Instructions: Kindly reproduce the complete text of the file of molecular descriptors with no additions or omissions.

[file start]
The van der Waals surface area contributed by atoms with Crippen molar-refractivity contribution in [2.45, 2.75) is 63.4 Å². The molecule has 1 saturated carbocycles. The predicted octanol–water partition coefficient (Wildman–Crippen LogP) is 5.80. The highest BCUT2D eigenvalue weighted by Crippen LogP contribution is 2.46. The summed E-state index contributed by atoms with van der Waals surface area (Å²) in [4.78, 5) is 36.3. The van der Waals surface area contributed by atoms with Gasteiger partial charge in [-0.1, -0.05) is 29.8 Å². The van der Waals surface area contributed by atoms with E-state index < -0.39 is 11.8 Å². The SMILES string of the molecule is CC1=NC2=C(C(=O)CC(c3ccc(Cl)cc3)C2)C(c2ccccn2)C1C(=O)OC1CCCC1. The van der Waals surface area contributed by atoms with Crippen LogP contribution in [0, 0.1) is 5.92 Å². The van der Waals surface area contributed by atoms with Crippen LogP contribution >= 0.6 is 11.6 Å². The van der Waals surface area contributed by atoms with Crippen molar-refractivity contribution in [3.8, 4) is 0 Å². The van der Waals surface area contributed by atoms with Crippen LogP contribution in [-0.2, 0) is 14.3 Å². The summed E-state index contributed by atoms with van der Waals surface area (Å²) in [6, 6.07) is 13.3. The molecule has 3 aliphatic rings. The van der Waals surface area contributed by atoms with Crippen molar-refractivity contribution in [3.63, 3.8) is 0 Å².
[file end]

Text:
The van der Waals surface area contributed by atoms with Crippen molar-refractivity contribution in [2.45, 2.75) is 63.4 Å². The molecule has 1 saturated carbocycles. The predicted octanol–water partition coefficient (Wildman–Crippen LogP) is 5.80. The highest BCUT2D eigenvalue weighted by Crippen LogP contribution is 2.46. The summed E-state index contributed by atoms with van der Waals surface area (Å²) in [4.78, 5) is 36.3. The van der Waals surface area contributed by atoms with Gasteiger partial charge in [-0.1, -0.05) is 29.8 Å². The van der Waals surface area contributed by atoms with E-state index < -0.39 is 11.8 Å². The SMILES string of the molecule is CC1=NC2=C(C(=O)CC(c3ccc(Cl)cc3)C2)C(c2ccccn2)C1C(=O)OC1CCCC1. The van der Waals surface area contributed by atoms with Crippen LogP contribution in [0, 0.1) is 5.92 Å². The van der Waals surface area contributed by atoms with Crippen LogP contribution >= 0.6 is 11.6 Å². The van der Waals surface area contributed by atoms with Crippen molar-refractivity contribution in [3.8, 4) is 0 Å². The van der Waals surface area contributed by atoms with Crippen LogP contribution in [-0.2, 0) is 14.3 Å². The summed E-state index contributed by atoms with van der Waals surface area (Å²) in [6, 6.07) is 13.3. The molecule has 3 aliphatic rings. The van der Waals surface area contributed by atoms with Crippen molar-refractivity contribution in [3.63, 3.8) is 0 Å².